Whitefish heads to curbside recycling program


Whitefish City Council is moving forward with a plan to collect recyclable materials directly from homes.

The council last week approved a curbside recycling program, but has yet to approve an implementing ordinance and a contract with the carrier to collect recyclable materials.

It would be an abandonment of the use of the city’s central collection site at the corner of Columbia Avenue and Railway Street, which has been designated for an affordable housing project. City officials have sought to relocate the recycling center or switch to a curbside pick-up program.

“I’m pretty… excited to have a curbside recycling program in town,” said Steve Qunell, board member. “If we’re going to spend the money on this, we should be doing it the right way. We know the issues at the central site that we have now. [with garbage left at the site], and the curbside program is the best way to capture more recycling anyway. “

The board has considered the options in several meetings and held a public hearing last week on the proposed recycling program. Public Works Director Craig Workman noted that a one-flow residential curbside recycling program is one of the strategies outlined in the city’s climate action plan.

“Diverting more waste from landfills is one of the most direct strategies Whitefish can pursue to reduce the environmental impacts of the city’s consumption,” said Mr. Workman. “Implementing an engaged and thoughtful single-stream curbside recycling program can have a substantial positive impact on community waste diversion, reduce contamination issues associated with multi-stream recycling, and support community participation.”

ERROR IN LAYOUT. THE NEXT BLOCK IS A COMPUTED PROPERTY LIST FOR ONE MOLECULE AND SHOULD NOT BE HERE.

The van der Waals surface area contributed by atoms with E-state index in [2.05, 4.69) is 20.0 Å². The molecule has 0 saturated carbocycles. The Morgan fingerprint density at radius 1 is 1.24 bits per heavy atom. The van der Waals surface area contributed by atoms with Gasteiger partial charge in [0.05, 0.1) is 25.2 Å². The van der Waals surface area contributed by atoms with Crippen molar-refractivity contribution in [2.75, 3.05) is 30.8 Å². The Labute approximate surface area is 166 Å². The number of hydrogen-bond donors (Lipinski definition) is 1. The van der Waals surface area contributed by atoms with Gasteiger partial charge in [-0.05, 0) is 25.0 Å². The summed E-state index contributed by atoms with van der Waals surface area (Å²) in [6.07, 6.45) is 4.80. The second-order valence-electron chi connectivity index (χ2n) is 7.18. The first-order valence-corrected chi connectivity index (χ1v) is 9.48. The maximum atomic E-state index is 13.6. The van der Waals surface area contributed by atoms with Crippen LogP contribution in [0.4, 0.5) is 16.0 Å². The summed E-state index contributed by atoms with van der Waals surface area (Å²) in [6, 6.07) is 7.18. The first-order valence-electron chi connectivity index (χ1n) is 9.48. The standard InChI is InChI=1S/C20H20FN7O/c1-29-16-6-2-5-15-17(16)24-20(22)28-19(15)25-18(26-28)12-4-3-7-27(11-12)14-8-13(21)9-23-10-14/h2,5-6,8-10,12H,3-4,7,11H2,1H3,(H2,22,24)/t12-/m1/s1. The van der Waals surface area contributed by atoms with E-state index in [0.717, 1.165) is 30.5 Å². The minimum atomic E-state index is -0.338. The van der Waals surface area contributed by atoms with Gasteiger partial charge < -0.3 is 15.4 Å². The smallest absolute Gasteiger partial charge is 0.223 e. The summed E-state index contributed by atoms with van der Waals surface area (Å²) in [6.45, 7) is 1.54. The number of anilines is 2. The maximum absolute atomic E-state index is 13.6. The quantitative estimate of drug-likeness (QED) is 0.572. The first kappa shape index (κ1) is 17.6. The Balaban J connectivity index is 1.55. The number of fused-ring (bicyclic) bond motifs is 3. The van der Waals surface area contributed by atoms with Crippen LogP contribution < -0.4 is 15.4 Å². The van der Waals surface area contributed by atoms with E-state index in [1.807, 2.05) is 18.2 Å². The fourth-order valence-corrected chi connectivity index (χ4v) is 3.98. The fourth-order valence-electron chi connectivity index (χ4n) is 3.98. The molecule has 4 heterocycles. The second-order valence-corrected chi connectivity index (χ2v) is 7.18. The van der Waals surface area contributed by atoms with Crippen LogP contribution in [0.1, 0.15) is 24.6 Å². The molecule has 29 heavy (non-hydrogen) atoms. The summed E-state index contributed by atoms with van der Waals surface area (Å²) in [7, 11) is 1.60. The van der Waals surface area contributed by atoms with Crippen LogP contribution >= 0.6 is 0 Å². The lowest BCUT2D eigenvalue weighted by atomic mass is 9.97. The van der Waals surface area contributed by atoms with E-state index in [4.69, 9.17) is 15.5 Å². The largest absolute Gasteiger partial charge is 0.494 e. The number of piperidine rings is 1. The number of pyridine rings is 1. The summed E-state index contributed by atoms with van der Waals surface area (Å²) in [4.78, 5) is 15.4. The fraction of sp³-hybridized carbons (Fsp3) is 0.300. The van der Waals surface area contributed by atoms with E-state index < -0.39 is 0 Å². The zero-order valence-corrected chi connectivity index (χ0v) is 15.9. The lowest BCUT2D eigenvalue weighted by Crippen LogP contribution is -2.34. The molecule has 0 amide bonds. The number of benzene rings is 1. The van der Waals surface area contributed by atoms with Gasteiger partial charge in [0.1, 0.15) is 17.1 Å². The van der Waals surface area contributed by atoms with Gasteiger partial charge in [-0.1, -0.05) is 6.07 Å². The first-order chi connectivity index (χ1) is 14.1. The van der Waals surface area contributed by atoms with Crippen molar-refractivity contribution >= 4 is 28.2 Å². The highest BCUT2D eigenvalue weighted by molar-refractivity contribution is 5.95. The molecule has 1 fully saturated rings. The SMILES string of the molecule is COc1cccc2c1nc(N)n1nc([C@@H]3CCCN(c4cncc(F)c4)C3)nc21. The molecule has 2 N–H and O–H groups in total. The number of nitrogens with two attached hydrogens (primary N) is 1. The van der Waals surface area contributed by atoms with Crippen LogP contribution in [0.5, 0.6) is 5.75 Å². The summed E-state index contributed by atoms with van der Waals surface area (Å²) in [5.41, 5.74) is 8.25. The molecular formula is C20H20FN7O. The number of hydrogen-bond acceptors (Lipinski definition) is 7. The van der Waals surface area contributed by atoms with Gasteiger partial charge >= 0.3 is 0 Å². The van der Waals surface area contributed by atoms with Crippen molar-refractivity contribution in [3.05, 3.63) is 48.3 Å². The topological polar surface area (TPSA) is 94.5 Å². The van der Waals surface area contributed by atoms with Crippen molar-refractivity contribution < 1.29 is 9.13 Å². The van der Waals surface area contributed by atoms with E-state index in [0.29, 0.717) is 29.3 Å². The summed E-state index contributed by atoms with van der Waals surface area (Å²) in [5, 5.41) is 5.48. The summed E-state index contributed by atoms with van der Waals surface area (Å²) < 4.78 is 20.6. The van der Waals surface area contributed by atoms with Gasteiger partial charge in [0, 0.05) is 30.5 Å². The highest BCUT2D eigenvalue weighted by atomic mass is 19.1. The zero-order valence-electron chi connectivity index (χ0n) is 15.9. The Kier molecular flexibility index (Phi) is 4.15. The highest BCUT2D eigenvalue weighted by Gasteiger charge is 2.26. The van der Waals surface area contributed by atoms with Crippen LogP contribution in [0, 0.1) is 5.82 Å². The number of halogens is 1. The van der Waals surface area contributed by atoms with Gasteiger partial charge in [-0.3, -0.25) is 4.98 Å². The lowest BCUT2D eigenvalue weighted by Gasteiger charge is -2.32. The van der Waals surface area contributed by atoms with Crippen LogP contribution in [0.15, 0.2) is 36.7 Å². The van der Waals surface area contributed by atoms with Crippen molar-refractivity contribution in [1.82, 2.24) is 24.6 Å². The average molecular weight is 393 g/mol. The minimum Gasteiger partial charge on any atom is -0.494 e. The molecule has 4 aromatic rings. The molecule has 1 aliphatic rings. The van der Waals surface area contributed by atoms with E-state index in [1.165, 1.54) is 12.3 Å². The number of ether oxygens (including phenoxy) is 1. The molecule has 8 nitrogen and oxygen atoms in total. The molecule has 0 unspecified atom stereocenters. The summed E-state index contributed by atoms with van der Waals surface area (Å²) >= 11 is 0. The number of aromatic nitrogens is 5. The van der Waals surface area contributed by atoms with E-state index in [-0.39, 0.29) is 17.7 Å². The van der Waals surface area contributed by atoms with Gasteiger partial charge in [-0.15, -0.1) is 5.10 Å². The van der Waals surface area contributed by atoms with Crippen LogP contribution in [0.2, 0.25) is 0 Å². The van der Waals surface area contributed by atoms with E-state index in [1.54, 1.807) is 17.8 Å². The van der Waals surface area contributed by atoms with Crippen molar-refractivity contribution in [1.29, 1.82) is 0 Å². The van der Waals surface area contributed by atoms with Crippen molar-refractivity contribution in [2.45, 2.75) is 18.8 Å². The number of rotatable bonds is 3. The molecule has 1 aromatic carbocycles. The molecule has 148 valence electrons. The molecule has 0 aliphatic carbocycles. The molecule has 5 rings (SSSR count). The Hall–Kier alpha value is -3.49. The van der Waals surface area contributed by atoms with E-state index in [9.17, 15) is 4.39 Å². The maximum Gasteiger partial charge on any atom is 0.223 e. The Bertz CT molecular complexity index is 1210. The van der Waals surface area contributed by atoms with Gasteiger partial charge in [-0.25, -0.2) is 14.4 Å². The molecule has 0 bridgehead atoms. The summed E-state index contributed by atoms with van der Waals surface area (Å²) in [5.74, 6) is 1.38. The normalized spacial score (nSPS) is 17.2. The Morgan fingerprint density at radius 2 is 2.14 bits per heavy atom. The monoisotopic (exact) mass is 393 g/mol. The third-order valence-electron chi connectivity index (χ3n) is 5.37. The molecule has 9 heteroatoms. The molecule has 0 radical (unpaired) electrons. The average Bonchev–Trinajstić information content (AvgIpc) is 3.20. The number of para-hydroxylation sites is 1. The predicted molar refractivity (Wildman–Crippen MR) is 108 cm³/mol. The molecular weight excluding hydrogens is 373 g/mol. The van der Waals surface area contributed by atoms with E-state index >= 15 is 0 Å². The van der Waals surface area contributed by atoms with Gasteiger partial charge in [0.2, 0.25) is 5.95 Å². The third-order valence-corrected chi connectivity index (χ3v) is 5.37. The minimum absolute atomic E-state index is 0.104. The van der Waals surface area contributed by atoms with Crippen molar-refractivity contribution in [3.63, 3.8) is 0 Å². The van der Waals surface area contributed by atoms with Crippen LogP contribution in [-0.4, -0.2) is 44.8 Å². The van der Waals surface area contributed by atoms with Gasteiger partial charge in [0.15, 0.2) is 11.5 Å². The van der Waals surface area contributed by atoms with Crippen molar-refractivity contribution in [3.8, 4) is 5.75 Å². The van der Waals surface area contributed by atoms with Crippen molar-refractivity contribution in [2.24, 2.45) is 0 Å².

It was estimated that setting up a new recycling site would cost around $ 183,000, and managing the site by a contractor would cost around $ 100,000 per year. The cost of the site would have been passed on to all city taxpayers; a house valued at $ 400,000 would have paid $ 37 for the first year of the central site, and then about $ 15 per year thereafter.

Asking approximately $ 262,500 per year, Republic Services was the lowest bidder for the proposed curbside recycling program with approximately 3,500 residential customers. For each pickup stop, the annual cost is estimated to be around $ 75 and the service charge will be mandatory for residences in the city regardless of use, which is similar to the current city garbage collection service. .

Workman said the proposed program is structured with user fees because an individual service is provided at each residence.

DURING THE During the public hearing, Kate McMahon, who sits on the city’s climate action plan standing committee, said recycling was the biggest issue the group had discussed.

“I want to congratulate the city for taking on the recycling issue,” she said. “It’s a big problem in the community.”

The program is configured to accept cartons and flattened cartons; aluminum, tin and steel cans; and newspapers, magazines, office paper, catalogs and junk mail.